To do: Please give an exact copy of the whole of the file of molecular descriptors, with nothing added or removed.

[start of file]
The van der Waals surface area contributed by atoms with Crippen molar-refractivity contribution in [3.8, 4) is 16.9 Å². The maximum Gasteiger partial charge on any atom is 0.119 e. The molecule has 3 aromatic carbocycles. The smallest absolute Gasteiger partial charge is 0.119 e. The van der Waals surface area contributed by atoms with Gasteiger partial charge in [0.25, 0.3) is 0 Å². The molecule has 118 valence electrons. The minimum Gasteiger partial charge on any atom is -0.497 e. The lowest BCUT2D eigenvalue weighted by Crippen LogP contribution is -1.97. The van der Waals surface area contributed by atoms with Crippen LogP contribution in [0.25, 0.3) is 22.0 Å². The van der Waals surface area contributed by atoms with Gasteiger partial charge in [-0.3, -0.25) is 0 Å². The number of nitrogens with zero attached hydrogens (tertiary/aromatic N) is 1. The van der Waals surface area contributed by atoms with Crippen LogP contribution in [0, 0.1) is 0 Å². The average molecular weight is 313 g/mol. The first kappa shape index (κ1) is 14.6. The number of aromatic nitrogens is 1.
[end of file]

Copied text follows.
The van der Waals surface area contributed by atoms with Crippen molar-refractivity contribution in [3.8, 4) is 16.9 Å². The maximum Gasteiger partial charge on any atom is 0.119 e. The molecule has 3 aromatic carbocycles. The smallest absolute Gasteiger partial charge is 0.119 e. The van der Waals surface area contributed by atoms with Gasteiger partial charge in [0.25, 0.3) is 0 Å². The molecule has 118 valence electrons. The minimum Gasteiger partial charge on any atom is -0.497 e. The lowest BCUT2D eigenvalue weighted by Crippen LogP contribution is -1.97. The van der Waals surface area contributed by atoms with Crippen LogP contribution in [0.25, 0.3) is 22.0 Å². The van der Waals surface area contributed by atoms with Gasteiger partial charge in [-0.3, -0.25) is 0 Å². The number of nitrogens with zero attached hydrogens (tertiary/aromatic N) is 1. The van der Waals surface area contributed by atoms with Crippen LogP contribution in [0, 0.1) is 0 Å². The average molecular weight is 313 g/mol. The first kappa shape index (κ1) is 14.6. The number of aromatic nitrogens is 1.